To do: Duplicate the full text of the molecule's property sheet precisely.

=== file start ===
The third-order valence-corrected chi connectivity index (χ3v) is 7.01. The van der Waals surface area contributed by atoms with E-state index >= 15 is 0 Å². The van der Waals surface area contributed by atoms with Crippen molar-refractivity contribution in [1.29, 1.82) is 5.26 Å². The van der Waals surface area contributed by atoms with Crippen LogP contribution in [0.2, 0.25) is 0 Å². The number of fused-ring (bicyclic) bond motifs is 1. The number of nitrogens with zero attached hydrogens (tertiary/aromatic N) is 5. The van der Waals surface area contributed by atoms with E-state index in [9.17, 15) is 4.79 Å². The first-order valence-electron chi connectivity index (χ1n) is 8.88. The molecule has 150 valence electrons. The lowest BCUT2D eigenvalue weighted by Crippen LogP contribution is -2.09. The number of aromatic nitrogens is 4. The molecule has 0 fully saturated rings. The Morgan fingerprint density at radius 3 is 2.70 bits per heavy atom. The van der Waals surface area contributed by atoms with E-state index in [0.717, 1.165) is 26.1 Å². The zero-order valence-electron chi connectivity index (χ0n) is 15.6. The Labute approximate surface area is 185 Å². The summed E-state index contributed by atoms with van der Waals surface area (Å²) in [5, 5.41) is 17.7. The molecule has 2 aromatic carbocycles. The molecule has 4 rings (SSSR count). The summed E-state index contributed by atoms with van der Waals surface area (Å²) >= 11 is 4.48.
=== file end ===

The third-order valence-corrected chi connectivity index (χ3v) is 7.01. The van der Waals surface area contributed by atoms with E-state index >= 15 is 0 Å². The van der Waals surface area contributed by atoms with Crippen molar-refractivity contribution in [1.29, 1.82) is 5.26 Å². The van der Waals surface area contributed by atoms with Crippen LogP contribution in [0.2, 0.25) is 0 Å². The number of fused-ring (bicyclic) bond motifs is 1. The number of nitrogens with zero attached hydrogens (tertiary/aromatic N) is 5. The van der Waals surface area contributed by atoms with E-state index in [9.17, 15) is 4.79 Å². The first-order valence-electron chi connectivity index (χ1n) is 8.88. The molecule has 150 valence electrons. The lowest BCUT2D eigenvalue weighted by Crippen LogP contribution is -2.09. The number of aromatic nitrogens is 4. The molecule has 0 fully saturated rings. The Morgan fingerprint density at radius 3 is 2.70 bits per heavy atom. The van der Waals surface area contributed by atoms with E-state index in [0.717, 1.165) is 26.1 Å². The zero-order valence-electron chi connectivity index (χ0n) is 15.6. The Labute approximate surface area is 185 Å². The summed E-state index contributed by atoms with van der Waals surface area (Å²) in [5, 5.41) is 17.7. The molecule has 2 aromatic carbocycles. The molecule has 4 rings (SSSR count). The summed E-state index contributed by atoms with van der Waals surface area (Å²) >= 11 is 4.48.